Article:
Trial of Modernity
Judicial Reform in Early Twentieth-Century China, 1901-1937
21 tables, 1 map.
"This is an important book, not only for what it says about legal reform but also for what it says about the practice of modernity."—R. Kent Guy, China Review International
"Trial of Modernity is a book that is extensively backed up and illustrated by numerous case studies based on the reading of a large corpus of archival material. It offers a deep insight into the functioning of the judicial system at the grassroots level during the time under examination and shows very clearly the motivations of the different actors involved at all levels of the judiciary and bureaucracy. It can be highly recommended to any reader who wishes to have a detailed and colorful picture of the functioning of the judiciary."—Jana Cyrol, Frontiers of History in China
"With Trial of Modernity, Xu offers the finest book available on the first stage of Chinese legal modernization . . . The book's skillful organization combines chronological, thematic and geographical approaches to give complementary views on the 'legal reform' movement."—Jerome Bourgon,China Quarterly
"Xiaoqun Xu is a seasoned scholar who has sifted through local archives, provincial archives and published documents to create a compelling, robust study of judicial reform in early twentieth-century China. His extensive research is well-presented in this excellent piece of scholarship, which will make an important contribution to the field of Chinese law and legal practice."—William T. Rowe, Johns Hopkins University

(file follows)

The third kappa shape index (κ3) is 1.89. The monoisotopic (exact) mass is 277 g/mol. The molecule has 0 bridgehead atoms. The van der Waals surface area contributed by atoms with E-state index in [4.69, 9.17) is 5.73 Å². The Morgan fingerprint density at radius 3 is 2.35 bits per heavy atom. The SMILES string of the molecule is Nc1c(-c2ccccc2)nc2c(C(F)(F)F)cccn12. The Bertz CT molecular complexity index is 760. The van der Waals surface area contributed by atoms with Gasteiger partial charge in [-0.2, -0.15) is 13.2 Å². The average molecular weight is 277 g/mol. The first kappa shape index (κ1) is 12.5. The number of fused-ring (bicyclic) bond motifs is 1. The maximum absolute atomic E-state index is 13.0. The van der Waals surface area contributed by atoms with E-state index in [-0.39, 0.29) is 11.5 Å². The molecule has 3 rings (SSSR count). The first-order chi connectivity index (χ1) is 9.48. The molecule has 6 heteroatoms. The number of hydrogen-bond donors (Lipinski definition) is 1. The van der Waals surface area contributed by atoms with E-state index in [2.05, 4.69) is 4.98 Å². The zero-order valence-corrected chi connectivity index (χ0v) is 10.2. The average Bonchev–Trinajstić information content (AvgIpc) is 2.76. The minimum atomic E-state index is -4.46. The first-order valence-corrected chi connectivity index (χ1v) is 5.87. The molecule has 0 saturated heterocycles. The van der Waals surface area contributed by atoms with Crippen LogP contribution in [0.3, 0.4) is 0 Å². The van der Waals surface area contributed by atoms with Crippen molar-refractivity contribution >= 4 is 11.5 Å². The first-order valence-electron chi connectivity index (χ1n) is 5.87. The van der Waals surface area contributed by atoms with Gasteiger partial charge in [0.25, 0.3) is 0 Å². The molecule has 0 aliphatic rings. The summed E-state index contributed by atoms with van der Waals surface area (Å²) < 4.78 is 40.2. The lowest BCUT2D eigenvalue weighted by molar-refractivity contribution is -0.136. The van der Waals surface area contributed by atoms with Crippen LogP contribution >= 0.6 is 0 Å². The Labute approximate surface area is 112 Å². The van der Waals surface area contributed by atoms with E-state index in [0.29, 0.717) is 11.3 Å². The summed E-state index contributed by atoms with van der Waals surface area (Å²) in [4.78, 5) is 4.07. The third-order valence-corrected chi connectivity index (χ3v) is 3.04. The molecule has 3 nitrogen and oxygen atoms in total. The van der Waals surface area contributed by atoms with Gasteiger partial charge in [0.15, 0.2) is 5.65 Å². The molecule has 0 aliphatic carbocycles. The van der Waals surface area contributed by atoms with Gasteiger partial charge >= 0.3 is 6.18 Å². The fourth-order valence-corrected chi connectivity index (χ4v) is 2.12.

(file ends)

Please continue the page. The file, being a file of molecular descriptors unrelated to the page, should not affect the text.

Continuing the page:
"Xu has produced an outstanding study of the perils, pitfalls, and unintended consequences of a centrally mandated reform of a centuries-old legal tradition. Our knowledge of Republican era state making in twentieth-century China is certainly the richer for this work. Present-day political leaders in China who are rapidly moving the country toward the implementation of a full-blown Western style judiciary would do well to ponder the issues raised in these pages as well."—Bradly W. Reed, University of Virginia
This is the first book in English on the Chinese judicial system and its operations in the Republican era, filling a large gap in the scholarship on modern China, Chinese law, Chinese legal history, and comparative law. It offers a richly-textured analysis of how judicial reform initiatives were envisioned and pursued by the central government from 1901 through 1937, how the various initiatives were, or failed to be, implemented at the provincial and county levels, and how the reform impacted judicial practices and power relationships in local society. Xu sheds new light on the reach of the Chinese state and on the complex interactions between the judicial field and administrative field within the state system, and between them and local society. In that context, he illuminates what judicial modernity actually meant for the Chinese state and society and why irregularities, abuses, corruption, and informal practices continued in spite of the reform.
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